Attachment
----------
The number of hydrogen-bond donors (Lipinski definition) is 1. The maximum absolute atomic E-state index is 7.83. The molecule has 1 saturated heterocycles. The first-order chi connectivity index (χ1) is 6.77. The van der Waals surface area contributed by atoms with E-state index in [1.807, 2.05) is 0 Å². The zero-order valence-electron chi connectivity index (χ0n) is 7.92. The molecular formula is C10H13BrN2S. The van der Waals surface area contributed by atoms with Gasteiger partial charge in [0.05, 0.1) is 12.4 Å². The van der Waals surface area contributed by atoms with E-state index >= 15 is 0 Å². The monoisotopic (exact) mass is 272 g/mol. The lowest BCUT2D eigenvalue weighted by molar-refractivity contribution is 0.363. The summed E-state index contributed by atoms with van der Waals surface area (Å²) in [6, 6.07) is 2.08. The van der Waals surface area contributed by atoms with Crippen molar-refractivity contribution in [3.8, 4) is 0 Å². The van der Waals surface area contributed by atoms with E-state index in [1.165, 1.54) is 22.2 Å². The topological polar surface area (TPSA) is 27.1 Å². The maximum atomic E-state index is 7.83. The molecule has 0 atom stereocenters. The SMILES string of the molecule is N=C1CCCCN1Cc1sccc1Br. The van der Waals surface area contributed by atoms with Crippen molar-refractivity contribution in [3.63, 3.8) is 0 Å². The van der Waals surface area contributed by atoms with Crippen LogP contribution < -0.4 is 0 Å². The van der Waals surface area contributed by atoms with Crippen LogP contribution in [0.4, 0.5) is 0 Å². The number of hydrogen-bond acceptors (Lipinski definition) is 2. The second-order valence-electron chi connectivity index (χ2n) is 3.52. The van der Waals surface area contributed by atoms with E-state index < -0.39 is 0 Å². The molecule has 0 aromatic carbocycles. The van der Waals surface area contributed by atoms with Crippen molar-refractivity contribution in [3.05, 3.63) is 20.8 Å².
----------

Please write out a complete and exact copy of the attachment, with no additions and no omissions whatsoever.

The number of hydrogen-bond donors (Lipinski definition) is 1. The maximum absolute atomic E-state index is 7.83. The molecule has 1 saturated heterocycles. The first-order chi connectivity index (χ1) is 6.77. The van der Waals surface area contributed by atoms with E-state index in [1.807, 2.05) is 0 Å². The zero-order valence-electron chi connectivity index (χ0n) is 7.92. The molecular formula is C10H13BrN2S. The van der Waals surface area contributed by atoms with Gasteiger partial charge in [0.05, 0.1) is 12.4 Å². The van der Waals surface area contributed by atoms with E-state index >= 15 is 0 Å². The monoisotopic (exact) mass is 272 g/mol. The lowest BCUT2D eigenvalue weighted by molar-refractivity contribution is 0.363. The summed E-state index contributed by atoms with van der Waals surface area (Å²) in [6, 6.07) is 2.08. The van der Waals surface area contributed by atoms with Crippen molar-refractivity contribution in [3.8, 4) is 0 Å². The van der Waals surface area contributed by atoms with E-state index in [1.165, 1.54) is 22.2 Å². The topological polar surface area (TPSA) is 27.1 Å². The maximum atomic E-state index is 7.83. The molecule has 0 atom stereocenters. The SMILES string of the molecule is N=C1CCCCN1Cc1sccc1Br. The van der Waals surface area contributed by atoms with Crippen molar-refractivity contribution in [3.63, 3.8) is 0 Å². The van der Waals surface area contributed by atoms with Crippen LogP contribution < -0.4 is 0 Å². The van der Waals surface area contributed by atoms with Crippen LogP contribution in [0.4, 0.5) is 0 Å². The number of hydrogen-bond acceptors (Lipinski definition) is 2. The second-order valence-electron chi connectivity index (χ2n) is 3.52. The van der Waals surface area contributed by atoms with E-state index < -0.39 is 0 Å². The molecule has 0 aromatic carbocycles. The van der Waals surface area contributed by atoms with Crippen molar-refractivity contribution in [3.05, 3.63) is 20.8 Å².